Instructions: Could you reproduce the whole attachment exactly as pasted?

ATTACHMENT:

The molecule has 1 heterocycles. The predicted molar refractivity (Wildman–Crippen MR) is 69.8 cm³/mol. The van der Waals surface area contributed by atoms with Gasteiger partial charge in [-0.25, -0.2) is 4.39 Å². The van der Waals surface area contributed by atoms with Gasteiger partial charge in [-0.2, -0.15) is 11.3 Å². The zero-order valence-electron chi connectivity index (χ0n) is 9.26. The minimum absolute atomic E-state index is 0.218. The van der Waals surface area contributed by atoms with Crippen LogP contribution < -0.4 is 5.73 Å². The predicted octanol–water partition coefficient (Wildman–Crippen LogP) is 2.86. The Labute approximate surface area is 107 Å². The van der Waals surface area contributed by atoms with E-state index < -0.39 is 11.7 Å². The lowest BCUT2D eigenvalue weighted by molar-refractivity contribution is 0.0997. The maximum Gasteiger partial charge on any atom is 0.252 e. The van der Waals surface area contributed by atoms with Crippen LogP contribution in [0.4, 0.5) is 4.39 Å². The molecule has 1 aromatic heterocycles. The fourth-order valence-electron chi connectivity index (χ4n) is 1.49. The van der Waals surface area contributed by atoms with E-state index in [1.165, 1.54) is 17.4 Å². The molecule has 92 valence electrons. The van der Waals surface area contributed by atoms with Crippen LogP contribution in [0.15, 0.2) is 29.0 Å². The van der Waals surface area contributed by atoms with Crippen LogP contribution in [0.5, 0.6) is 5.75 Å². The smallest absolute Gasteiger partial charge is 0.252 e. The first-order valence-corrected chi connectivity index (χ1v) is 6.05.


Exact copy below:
The molecule has 1 heterocycles. The predicted molar refractivity (Wildman–Crippen MR) is 69.8 cm³/mol. The van der Waals surface area contributed by atoms with Gasteiger partial charge in [-0.25, -0.2) is 4.39 Å². The van der Waals surface area contributed by atoms with Gasteiger partial charge in [-0.2, -0.15) is 11.3 Å². The zero-order valence-electron chi connectivity index (χ0n) is 9.26. The minimum absolute atomic E-state index is 0.218. The van der Waals surface area contributed by atoms with Crippen LogP contribution < -0.4 is 5.73 Å². The predicted octanol–water partition coefficient (Wildman–Crippen LogP) is 2.86. The Labute approximate surface area is 107 Å². The van der Waals surface area contributed by atoms with E-state index < -0.39 is 11.7 Å². The lowest BCUT2D eigenvalue weighted by molar-refractivity contribution is 0.0997. The maximum Gasteiger partial charge on any atom is 0.252 e. The van der Waals surface area contributed by atoms with Crippen LogP contribution in [0.4, 0.5) is 4.39 Å². The molecule has 1 aromatic heterocycles. The fourth-order valence-electron chi connectivity index (χ4n) is 1.49. The van der Waals surface area contributed by atoms with E-state index in [1.165, 1.54) is 17.4 Å². The molecule has 92 valence electrons. The van der Waals surface area contributed by atoms with Crippen LogP contribution in [0.15, 0.2) is 29.0 Å². The van der Waals surface area contributed by atoms with Crippen LogP contribution in [0.5, 0.6) is 5.75 Å². The smallest absolute Gasteiger partial charge is 0.252 e. The first-order valence-corrected chi connectivity index (χ1v) is 6.05.